From the outside, labor contract talks between the City of San Antonio and the police union appear to be moving at a glacial pace since they began in February.
Even from the inside, officials have acknowledged that there are still wide gaps between the two sides on major issues, including officer disciplinary rules, wages, and health care.
Some progress was made Thursday regarding the appeals process for officers fired or suspended for misconduct, but union representatives said it will take two weeks to respond to the city’s latest proposal.
If a new contract isn’t ratified by union membership and the City Council before the current one expires at the end of September, a clause in the current contract keeps most of its terms in place — excluding some pay increases — for another eight years.
While attention and headlines have largely focused on the remaining differences between the city and the union, consensus has been reached on other points, including increased training hours, giving more hiring preference to cadets who live within city limits, and adjusting time off policies. Other strides have been made on statutes of limitation for misconduct and evidentiary rules.
María Villagómez, the deputy city manager who is leading the city’s negotiating team, said she is “definitely optimistic” about reaching a deal.
Compared to previous negotiations, which took years, this process is moving fast, said Christopher Lutton, who chairs the San Antonio Police Officers Association’s negotiation committee.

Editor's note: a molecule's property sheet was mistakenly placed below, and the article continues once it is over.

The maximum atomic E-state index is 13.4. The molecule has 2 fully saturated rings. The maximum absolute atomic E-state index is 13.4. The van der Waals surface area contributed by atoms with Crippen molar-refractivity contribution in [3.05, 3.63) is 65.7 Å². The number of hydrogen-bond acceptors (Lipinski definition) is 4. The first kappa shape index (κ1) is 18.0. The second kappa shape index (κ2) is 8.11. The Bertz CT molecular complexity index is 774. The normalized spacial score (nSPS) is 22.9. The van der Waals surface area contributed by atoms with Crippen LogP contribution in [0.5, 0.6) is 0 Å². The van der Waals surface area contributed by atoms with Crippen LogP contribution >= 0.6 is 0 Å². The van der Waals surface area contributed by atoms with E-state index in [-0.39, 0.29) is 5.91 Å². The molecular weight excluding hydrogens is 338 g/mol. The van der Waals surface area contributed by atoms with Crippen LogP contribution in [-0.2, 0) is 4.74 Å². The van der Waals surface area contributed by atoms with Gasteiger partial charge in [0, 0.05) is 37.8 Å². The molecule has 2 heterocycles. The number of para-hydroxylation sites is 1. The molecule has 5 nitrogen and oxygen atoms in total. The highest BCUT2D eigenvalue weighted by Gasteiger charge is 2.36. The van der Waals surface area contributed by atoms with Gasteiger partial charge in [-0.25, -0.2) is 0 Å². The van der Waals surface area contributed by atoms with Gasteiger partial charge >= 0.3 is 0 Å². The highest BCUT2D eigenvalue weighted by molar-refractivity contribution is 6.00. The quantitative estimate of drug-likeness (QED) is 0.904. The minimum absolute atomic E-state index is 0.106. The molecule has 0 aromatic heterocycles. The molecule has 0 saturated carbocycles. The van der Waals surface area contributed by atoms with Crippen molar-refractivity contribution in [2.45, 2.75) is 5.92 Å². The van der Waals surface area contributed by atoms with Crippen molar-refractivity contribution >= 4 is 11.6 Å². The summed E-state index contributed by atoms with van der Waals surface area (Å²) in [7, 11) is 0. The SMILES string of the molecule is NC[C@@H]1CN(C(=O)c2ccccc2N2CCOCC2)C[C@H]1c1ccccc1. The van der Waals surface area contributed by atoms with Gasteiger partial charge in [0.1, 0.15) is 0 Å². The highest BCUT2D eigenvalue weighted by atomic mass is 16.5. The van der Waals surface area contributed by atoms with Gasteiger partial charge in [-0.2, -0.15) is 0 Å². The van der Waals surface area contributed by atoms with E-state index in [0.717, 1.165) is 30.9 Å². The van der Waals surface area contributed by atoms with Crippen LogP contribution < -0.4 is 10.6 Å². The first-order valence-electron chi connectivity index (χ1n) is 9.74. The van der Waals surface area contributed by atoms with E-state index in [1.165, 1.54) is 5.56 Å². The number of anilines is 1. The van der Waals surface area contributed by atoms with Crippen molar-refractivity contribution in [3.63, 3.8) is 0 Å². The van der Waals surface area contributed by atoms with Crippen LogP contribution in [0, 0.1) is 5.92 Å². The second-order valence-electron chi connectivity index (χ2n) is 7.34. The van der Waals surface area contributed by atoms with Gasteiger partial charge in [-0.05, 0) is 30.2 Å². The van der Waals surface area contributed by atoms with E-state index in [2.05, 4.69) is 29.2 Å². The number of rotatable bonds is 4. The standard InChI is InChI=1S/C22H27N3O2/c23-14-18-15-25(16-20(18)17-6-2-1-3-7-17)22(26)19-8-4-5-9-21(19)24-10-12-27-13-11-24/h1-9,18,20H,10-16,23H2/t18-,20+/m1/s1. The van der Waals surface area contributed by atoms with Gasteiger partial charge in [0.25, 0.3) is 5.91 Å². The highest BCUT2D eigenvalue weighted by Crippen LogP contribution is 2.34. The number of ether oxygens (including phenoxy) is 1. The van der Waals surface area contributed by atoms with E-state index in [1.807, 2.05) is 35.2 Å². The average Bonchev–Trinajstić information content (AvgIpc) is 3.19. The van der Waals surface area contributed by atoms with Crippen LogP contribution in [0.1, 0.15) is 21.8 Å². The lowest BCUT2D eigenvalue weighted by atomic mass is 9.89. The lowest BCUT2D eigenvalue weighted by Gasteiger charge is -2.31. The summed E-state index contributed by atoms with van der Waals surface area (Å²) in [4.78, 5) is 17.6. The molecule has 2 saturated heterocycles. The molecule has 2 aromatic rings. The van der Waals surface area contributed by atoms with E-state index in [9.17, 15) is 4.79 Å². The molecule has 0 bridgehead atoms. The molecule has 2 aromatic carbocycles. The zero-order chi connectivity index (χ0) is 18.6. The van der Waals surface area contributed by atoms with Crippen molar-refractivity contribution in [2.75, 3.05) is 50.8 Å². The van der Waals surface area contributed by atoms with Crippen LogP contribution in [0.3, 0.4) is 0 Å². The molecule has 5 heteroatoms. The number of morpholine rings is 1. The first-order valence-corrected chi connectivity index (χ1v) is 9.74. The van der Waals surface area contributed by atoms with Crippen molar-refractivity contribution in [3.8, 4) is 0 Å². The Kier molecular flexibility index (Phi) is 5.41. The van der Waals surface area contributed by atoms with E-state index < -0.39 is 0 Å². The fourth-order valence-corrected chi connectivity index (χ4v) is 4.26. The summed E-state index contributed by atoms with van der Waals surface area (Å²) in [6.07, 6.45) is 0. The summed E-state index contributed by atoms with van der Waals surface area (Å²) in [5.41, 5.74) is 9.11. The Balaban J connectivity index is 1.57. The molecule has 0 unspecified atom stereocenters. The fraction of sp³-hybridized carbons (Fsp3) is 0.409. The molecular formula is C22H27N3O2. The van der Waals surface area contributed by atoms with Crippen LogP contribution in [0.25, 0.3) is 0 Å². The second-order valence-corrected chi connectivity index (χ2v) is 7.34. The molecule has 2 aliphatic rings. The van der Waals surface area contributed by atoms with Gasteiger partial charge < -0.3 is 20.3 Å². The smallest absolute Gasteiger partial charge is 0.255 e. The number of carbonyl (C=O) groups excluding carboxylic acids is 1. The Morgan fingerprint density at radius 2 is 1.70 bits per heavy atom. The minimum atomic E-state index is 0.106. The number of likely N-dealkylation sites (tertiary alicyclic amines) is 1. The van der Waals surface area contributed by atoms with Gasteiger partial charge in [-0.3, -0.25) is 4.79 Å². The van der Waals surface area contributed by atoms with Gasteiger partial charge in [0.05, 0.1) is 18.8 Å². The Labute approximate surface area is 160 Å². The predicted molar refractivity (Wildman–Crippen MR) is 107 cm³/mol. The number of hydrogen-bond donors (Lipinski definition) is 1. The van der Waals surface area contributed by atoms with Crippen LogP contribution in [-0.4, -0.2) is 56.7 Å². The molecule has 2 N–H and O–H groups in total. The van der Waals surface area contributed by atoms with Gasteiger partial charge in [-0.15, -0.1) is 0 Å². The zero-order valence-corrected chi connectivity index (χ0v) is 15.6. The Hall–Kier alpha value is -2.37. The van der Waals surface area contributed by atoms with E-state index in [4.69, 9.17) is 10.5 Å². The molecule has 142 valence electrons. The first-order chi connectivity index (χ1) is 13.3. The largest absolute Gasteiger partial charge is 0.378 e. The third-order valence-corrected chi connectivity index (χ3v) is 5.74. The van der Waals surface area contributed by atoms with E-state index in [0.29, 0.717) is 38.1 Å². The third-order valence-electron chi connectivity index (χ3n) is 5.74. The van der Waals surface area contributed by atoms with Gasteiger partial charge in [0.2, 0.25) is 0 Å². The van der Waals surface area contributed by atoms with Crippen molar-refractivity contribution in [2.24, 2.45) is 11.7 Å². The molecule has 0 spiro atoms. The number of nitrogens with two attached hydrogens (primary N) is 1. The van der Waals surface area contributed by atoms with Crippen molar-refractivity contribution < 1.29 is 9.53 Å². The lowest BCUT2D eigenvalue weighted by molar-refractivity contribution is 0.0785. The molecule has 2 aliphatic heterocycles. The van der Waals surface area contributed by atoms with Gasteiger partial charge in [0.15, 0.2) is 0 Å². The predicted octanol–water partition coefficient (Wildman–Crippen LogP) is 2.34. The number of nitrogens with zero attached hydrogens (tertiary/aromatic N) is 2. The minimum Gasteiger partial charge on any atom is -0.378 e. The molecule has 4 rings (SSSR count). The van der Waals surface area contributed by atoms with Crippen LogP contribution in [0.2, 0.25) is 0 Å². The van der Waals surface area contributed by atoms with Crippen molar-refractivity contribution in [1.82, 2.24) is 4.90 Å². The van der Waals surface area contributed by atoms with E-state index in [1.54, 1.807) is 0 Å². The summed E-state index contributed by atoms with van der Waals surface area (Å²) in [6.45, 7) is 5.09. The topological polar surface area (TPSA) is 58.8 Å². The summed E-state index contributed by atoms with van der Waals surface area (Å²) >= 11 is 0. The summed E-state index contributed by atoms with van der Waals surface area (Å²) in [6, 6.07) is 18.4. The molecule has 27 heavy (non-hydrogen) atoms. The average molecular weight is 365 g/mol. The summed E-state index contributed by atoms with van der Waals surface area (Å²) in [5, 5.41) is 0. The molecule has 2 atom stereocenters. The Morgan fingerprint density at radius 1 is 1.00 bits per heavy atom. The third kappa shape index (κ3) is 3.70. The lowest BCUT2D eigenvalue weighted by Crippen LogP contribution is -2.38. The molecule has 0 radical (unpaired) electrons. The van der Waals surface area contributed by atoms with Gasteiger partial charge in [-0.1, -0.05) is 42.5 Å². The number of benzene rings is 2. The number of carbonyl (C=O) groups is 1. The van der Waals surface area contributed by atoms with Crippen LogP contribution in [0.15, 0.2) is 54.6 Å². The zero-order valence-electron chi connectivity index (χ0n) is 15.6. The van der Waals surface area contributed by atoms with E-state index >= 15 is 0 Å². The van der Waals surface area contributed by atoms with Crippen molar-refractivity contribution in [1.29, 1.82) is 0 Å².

“We’re still way ahead of any other contract period ever,” Lutton said. “You just take those slow gains when you get them.”
Over the July Fourth holiday weekend, the union sent the city a proposal related to the officer appeals process that copies nearly word for word the language from a contract between the city of Bloomington, Illinois, and its police union.
In April, San Antonio officials had used that language as an example of something it could accept. The city wants the chief of police to have more authority to decide which officers are no longer fit to work for the department; under the current system, a third-party arbitrator can overturn the chief’s decisions for any reason.
Under the union’s proposal, the chief’s decision to suspend an officer can’t be overturned unless it’s found to be arbitrary, unreasonable, or if the misconduct the officer was found to have committed is unrelated to their ability to serve.
To uphold an indefinite suspension, which essentially means termination, a “substantial shortcoming of the officer” must be proved. That means the officer’s misconduct harmed the department and it’s obvious that the community — “sound public opinion” — wouldn’t want them on the force.
The city’s counterproposal, presented Thursday, generally agrees with the union’s proposal, though it puts the burden of proof on the officer to disprove the “substantial shortcoming.” It also changed “public opinion” to “community expectations” in an effort to localize the broader “public.”